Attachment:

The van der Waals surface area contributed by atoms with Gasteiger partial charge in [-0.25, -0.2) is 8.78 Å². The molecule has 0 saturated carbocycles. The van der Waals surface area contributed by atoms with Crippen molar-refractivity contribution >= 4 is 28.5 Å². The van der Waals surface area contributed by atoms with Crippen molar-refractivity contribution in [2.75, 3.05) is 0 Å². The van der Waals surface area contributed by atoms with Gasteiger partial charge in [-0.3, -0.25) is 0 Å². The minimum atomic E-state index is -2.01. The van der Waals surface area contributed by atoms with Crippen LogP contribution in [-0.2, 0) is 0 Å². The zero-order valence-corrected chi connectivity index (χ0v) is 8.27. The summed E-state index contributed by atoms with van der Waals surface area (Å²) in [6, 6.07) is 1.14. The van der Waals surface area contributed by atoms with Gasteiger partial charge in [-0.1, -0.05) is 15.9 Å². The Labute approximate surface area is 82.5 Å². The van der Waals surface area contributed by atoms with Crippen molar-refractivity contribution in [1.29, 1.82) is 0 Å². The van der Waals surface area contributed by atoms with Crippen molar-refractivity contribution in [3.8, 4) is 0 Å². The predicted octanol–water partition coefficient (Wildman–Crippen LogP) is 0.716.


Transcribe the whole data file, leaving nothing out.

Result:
The van der Waals surface area contributed by atoms with Gasteiger partial charge in [-0.25, -0.2) is 8.78 Å². The molecule has 0 saturated carbocycles. The van der Waals surface area contributed by atoms with Crippen molar-refractivity contribution >= 4 is 28.5 Å². The van der Waals surface area contributed by atoms with Crippen molar-refractivity contribution in [2.75, 3.05) is 0 Å². The van der Waals surface area contributed by atoms with Gasteiger partial charge in [-0.3, -0.25) is 0 Å². The minimum atomic E-state index is -2.01. The van der Waals surface area contributed by atoms with Crippen LogP contribution in [-0.2, 0) is 0 Å². The zero-order valence-corrected chi connectivity index (χ0v) is 8.27. The summed E-state index contributed by atoms with van der Waals surface area (Å²) in [6, 6.07) is 1.14. The van der Waals surface area contributed by atoms with Gasteiger partial charge in [-0.1, -0.05) is 15.9 Å². The Labute approximate surface area is 82.5 Å². The van der Waals surface area contributed by atoms with Crippen molar-refractivity contribution in [1.29, 1.82) is 0 Å². The van der Waals surface area contributed by atoms with Crippen molar-refractivity contribution in [3.8, 4) is 0 Å². The predicted octanol–water partition coefficient (Wildman–Crippen LogP) is 0.716.